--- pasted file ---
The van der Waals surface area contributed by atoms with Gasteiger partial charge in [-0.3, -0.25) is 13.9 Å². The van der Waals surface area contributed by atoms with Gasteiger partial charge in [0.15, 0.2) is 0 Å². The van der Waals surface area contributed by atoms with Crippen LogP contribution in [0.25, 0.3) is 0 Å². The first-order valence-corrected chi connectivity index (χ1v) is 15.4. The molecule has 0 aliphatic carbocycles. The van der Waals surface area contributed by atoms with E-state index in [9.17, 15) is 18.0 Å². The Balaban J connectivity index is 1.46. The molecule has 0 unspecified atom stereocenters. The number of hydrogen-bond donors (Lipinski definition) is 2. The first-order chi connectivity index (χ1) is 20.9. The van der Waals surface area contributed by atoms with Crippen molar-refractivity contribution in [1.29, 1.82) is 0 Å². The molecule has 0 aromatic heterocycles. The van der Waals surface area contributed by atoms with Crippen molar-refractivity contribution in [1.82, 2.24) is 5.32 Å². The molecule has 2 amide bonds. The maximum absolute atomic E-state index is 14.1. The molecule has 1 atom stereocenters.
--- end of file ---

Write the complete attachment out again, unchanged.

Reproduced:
The van der Waals surface area contributed by atoms with Gasteiger partial charge in [-0.3, -0.25) is 13.9 Å². The van der Waals surface area contributed by atoms with Gasteiger partial charge in [0.15, 0.2) is 0 Å². The van der Waals surface area contributed by atoms with Crippen LogP contribution in [0.25, 0.3) is 0 Å². The first-order valence-corrected chi connectivity index (χ1v) is 15.4. The molecule has 0 aliphatic carbocycles. The van der Waals surface area contributed by atoms with E-state index in [9.17, 15) is 18.0 Å². The Balaban J connectivity index is 1.46. The molecule has 0 unspecified atom stereocenters. The number of hydrogen-bond donors (Lipinski definition) is 2. The first-order chi connectivity index (χ1) is 20.9. The van der Waals surface area contributed by atoms with Crippen molar-refractivity contribution in [1.29, 1.82) is 0 Å². The molecule has 0 aromatic heterocycles. The van der Waals surface area contributed by atoms with Crippen molar-refractivity contribution in [1.82, 2.24) is 5.32 Å². The molecule has 2 amide bonds. The maximum absolute atomic E-state index is 14.1. The molecule has 1 atom stereocenters.